Negotiation has narrowed but not bridged the gap between the parties. Accordingly, we must adopt a somewhat more traditional approach. We begin by deciding that complete judicial abstention on political question grounds is not warranted. In addressing the merits, however, we continue to move cautiously. Taking full account of the negotiating positions, we have chartered the course that we think is most likely to accommodate the substantial needs of the parties. Doubtless, neither will be satisfied. But in our view there is good reason to believe that the procedure set forth in this opinion will prove feasible in practice, with such adjustments and refinements as may be evolved by the parties and the district court. What we decide is only that, so long as this procedure gives promise of satisfying the substantial needs of both parties, this court may appropriately continue to refrain from a decision upholding either of the claims of absolute authority. Should the parties test our approach and encounter difficulties, we may have to determine whether further relief is warranted. In that effort we will be aided by the experience of the parties.

I. FACTUAL BACKGROUND

A. Facts Culminating in Our Earlier Opinion

The facts as of our prior opinion, set forth in 551 F.2d at 385-88, may be summarized briefly.

The purpose of the Subcommittee's investigation was to examine the nature and extent of warrantless wiretapping in the United States for asserted national security purposes, and to determine whether legislation was required to curb possible abuse of that power. In carrying out warrantless taps authorized by the Attorney General, the FBI used AT&T facilities "leased lines" to carry tapped communications to its monitoring stations. It obtained these lines through "request letters" addressed to AT&T which specified a target line to be tapped, identified by telephone number, address, or numerical designation.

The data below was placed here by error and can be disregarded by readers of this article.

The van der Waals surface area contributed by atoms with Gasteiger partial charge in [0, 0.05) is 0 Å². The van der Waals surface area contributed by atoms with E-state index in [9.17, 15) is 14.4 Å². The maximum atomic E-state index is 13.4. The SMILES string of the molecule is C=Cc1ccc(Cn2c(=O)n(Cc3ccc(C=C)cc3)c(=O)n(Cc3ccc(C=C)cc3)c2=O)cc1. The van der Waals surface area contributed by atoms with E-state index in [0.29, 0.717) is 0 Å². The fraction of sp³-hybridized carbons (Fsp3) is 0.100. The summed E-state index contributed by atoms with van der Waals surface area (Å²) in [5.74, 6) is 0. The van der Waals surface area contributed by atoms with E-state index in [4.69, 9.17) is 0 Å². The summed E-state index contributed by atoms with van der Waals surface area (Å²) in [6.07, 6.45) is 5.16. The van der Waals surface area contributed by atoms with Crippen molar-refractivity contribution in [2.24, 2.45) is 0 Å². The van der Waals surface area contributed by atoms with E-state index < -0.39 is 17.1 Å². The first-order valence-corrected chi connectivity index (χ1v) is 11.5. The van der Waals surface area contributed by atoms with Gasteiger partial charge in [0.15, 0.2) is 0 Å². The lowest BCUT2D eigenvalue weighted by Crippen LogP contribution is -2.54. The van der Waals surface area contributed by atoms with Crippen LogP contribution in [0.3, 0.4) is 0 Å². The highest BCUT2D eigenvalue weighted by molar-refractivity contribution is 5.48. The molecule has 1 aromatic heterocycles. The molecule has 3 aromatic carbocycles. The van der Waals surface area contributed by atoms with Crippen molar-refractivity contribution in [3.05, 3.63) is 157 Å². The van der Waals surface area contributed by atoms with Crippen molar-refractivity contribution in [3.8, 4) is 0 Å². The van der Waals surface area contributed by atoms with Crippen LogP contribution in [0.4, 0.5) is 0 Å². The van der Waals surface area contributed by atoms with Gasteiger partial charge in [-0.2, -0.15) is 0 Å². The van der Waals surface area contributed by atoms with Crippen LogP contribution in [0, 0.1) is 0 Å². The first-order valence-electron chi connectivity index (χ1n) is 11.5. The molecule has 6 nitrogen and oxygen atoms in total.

In furtherance of the investigation, a subpoena, issued on June 22, 1976, required AT&T to turn over to the Subcommittee all national security request letters. Thereupon, the Justice Department sought to negotiate with Subcommittee Chairman Moss an alternative means of satisfying the Subcommittee's needs which would, at the same time, minimize the risk to national security posed by the possibility of public disclosure of request letters pertaining to foreign intelligence surveillance. 1 Negotiations focused upon the possibility of substituting

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for these request letters expurgated copies of the backup memoranda upon which the Attorney General had based his decisions to authorize the warrantless taps. All information in these memoranda that would identify the targets of the taps would be replaced by generic descriptions. The Subcommittee agreed to an initial canvass of two years, 1972 and 1975. These memoranda, providing information as to the purpose and nature of the tap, would probably have been more useful to the Subcommittee than the request letters themselves.

The stumbling block in the negotiations was the means of verifying the accuracy of the executive's classification of surveillance as domestic or foreign, and of the generic descriptions. The Subcommittee proposed that three of its staff members conduct verification by examining the original memoranda corresponding to a subsample of the edited memoranda. They would inspect the original memoranda at the FBI, but would be permitted to take notes back to the Subcommittee. The White House rejected this proposal, in view of the House rule giving any member of the House access to such notes. 2

The White House proposed that Chairman Moss, rather than the Subcommittee staff, inspect the subsample of unedited memos. This was rejected by the Subcommittee.